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Lombard family law attorneyIn Illinois, parenting time is established by your divorce decree or a stand-alone custody order and is not to be interfered with out of any misplaced belief that you are entitled to do so. What people do not understand, however, is that in many situations, attempting to interfere or interfering with your former spouse’s designated parenting time may actually render you liable for civil damages, and it may adversely affect your existing parenting situation. You must understand what constitutes interference and what does not.

Civil vs. Criminal Action

While interference with visitation is not uncommon, it rarely becomes a persistent problem because there are multiple remedies of both civil and criminal varieties that can be employed against the offending spouse. The Illinois Criminal Code classifies interference with parenting time as a petty offense, but if it occurs more than twice in the same circumstances, it is a class A misdemeanor. This may not sound like much of a punishment, but even a misdemeanor incurs fines, court appearances, other inconveniences that may cause a person to think twice about acting in such a fashion again. It may be difficult to convince prosecutors to file charges for such an offense, but the option exists in the law.

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Posted on in Family Law

Lombard family law attorneysWith the recent change in administration, many LGBTQ parents and family members have expressed concern over the possibility of modifications to current statutes and legal precedents that may affect them and their families adversely. Though many believe such fears unfounded, it is never a bad idea to double-check that all relevant legal documents, including adoption or birth certificates, marriage licenses, and travel documents are in order.

Marriages and Estate Planning

Perhaps the primary concern of many LGBTQ families is the issue of marriage equality. While a Supreme Court decision usually settles a matter, at least for some time, the new administration has given indications that it would like to see 2015’s landmark decision in Obergefell v. Hodges overturned. While a president cannot unilaterally overturn a Supreme Court decision, he may, in theory, appoint justices who can, and this causes real concern for many. President Trump’s appointment of Justice of Neil Gorsuch seemed to validate this concern among pundits and skeptics.

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Posted on in Domestic Violence

Lombard family law attorneysIf you have spent any time on the social media platform Twitter recently, you may be familiar with the hashtag “Maybe He Doesn’t Hit You.” The provocative message seeks to raise awareness about domestic violence—specifically psychological abuse.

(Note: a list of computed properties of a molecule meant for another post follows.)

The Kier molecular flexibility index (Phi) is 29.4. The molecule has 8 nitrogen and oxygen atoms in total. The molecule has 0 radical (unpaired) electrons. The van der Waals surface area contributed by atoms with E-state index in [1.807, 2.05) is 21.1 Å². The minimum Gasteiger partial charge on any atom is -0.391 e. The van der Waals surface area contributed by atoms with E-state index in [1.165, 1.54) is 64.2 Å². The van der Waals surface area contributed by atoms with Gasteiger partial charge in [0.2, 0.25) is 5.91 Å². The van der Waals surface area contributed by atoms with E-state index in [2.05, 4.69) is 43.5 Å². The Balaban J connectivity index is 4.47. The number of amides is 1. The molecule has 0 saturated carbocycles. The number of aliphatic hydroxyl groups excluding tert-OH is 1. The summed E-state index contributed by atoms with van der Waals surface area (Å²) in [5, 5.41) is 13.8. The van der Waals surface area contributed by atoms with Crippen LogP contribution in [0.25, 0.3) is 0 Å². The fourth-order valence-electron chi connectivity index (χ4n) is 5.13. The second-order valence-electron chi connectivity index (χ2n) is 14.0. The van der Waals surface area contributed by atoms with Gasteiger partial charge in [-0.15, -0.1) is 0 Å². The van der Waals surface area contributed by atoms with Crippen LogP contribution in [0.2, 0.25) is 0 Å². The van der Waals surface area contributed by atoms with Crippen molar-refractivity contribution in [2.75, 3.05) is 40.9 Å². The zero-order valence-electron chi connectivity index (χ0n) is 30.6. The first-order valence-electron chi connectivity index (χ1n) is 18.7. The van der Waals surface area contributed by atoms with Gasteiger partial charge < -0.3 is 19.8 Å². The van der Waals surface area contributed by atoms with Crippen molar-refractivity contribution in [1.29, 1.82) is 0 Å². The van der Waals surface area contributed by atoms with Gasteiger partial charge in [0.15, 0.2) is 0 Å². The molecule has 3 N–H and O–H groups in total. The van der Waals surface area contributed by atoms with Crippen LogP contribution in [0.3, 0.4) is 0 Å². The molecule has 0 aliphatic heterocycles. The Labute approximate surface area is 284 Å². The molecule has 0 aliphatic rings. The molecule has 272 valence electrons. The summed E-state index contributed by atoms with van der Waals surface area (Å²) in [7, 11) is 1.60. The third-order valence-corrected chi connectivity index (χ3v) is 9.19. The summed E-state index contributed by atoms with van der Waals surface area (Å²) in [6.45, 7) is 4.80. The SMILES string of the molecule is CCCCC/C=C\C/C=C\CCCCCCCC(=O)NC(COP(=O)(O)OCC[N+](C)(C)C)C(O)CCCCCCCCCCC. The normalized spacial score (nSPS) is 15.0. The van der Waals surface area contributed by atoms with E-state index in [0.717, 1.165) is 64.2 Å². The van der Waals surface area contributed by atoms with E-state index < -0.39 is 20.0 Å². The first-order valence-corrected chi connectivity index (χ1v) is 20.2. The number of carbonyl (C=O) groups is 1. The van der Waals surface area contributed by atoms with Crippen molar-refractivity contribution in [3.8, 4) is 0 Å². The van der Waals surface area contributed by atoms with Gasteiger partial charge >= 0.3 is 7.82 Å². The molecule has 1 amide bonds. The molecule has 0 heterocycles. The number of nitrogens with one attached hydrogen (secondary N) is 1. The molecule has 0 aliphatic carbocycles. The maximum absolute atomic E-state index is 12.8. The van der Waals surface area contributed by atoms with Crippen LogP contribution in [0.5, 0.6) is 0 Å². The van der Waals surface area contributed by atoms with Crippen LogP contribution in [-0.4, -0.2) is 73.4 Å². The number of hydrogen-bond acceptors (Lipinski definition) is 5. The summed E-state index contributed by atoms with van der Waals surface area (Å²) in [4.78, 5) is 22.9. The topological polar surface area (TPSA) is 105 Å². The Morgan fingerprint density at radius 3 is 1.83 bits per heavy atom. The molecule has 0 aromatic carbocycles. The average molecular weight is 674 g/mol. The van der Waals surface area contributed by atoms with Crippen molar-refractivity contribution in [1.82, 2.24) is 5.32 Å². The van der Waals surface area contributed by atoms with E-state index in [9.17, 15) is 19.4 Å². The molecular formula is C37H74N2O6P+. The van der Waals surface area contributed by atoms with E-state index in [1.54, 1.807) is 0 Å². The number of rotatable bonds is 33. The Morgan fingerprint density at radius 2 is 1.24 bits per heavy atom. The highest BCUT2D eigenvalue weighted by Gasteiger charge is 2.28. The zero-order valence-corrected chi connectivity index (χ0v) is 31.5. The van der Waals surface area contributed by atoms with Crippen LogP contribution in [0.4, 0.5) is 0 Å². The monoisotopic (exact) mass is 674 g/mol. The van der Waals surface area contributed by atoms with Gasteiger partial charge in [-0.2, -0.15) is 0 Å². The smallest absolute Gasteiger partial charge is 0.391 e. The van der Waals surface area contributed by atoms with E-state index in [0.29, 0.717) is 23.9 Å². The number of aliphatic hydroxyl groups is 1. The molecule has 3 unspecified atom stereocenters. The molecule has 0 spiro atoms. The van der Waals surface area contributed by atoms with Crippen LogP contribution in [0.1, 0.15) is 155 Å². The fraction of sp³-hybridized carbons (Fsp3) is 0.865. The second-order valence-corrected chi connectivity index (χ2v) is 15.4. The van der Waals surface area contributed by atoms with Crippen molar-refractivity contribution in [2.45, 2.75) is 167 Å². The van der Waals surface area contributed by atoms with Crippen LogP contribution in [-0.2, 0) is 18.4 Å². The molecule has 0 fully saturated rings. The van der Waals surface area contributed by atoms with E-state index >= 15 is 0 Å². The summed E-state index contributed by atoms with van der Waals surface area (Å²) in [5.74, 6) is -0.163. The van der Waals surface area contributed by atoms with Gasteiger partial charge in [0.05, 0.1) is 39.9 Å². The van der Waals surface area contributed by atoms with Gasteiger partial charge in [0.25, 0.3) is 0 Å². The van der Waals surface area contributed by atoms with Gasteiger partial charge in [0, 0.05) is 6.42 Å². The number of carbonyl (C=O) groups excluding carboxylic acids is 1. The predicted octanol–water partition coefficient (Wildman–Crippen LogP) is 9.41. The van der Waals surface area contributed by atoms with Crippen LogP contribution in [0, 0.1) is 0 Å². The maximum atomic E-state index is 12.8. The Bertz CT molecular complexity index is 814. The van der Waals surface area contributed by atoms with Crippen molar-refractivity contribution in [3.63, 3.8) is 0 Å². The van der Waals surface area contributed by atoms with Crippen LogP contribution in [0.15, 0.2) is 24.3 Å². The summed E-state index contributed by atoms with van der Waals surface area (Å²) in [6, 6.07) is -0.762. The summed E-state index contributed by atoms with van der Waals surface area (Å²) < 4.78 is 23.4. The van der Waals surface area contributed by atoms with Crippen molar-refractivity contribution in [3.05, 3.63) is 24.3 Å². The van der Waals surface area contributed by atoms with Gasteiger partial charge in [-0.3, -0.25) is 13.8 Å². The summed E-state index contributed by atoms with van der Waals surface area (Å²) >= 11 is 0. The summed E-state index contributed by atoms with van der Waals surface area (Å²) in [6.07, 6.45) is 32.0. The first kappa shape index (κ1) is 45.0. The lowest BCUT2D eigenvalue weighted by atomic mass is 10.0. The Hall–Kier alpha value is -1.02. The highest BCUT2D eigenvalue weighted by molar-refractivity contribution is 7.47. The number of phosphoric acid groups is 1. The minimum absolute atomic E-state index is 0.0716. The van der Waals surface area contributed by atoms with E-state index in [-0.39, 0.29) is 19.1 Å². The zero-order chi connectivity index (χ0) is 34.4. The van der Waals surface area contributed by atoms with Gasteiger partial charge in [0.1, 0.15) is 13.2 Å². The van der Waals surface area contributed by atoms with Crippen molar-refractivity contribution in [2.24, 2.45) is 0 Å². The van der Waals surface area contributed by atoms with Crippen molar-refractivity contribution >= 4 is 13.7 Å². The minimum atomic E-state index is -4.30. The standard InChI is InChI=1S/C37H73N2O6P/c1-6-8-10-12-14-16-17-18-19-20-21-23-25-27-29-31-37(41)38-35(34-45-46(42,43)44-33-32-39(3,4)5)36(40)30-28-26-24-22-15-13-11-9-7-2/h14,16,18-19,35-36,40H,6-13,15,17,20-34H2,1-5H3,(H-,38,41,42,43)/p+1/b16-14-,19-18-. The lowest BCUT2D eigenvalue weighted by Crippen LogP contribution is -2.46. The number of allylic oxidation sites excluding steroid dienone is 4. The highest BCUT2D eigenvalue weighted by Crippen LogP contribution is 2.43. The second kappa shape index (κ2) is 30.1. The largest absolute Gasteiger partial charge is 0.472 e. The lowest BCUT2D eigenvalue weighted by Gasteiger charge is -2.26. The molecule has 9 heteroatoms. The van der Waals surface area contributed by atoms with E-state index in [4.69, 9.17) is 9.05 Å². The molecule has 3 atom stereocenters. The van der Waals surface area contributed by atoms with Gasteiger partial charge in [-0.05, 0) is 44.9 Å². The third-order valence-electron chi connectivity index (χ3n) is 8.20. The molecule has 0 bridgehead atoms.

Hidden Dangers

Psychological or emotional abuse often does not garner as much attention as physical abuse does. Physical abuse is often easier to spot because the victim may have visible bruises and scars or may need medical attention. Unfortunately, emotional abuse can go unnoticed by others until it becomes extreme. Even worse, many victims might not even realize that they are in an abusive relationship. People who have been victimized in the past or grew up with abusive or neglectful parents may consider certain abusive behavior to be normal. Victims of abuse may believe they deserve this damaging treatment because they are unworthy of more compassionate behavior. By sharing their stories of triumph over psychological abuse, men and women are taking the stigma out of discussing this form of domestic violence. The hashtag—a character used to track trending topics on social media—has been used in posts to share some gut-wrenching examples of psychological abuse, including:

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Lombard family law attorneyToday, many households are dual-income households in which both spouses work. For the well-being of the couple’s children, however, it can sometimes be beneficial for one spouse to embrace the role of a stay-at-home parent. In these cases, having a postnuptial agreement can help clarify each spouse’s responsibilities in case of a future divorce. Before one spouse agrees to take taking extend time away from his or her career, all the potential repercussions should be discussed.

Children Can Change a Couple’s Career Dynamics

Introducing children into a marriage means change, and some families decide that it would be better for one parent to be at home with the children. Despite advances in equality and changing social views on gender roles, it is still usually the wife who elects to put her career on hold and become the stay-at-home parent. In some families, it is more economically advantageous for the male partner to stay home, and this certainly does play out in many households. Either way, couples with children should consider making arrangements for their children and their finances in the event of a divorce.

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Lombard family law attorneysA divorce, as most people realize, can be extremely stressful for everyone involved. Children commonly have the most difficulty adjusting to all of the changes. Unfortunately, the effects of a divorce may be felt by your child for many years after the process has been completed. There are several ways—including some things you can do right now—to help your child cope with the end of your marriage.

Listen to Their Problems and Worries

Children, just like adults, feel loved and cared for when they know you are listening to them. This is more than just hearing what they have to say. Listening requires you to both be active in showing you understand what they are worried about while withholding any judgments or solutions until after the child is done sharing. Even then, it important to allow your children the freedom to experience their feelings. Attempting to control your child’s emotions or shaming him or her for feeling a certain way is not healthy and can lead to larger problems down the road.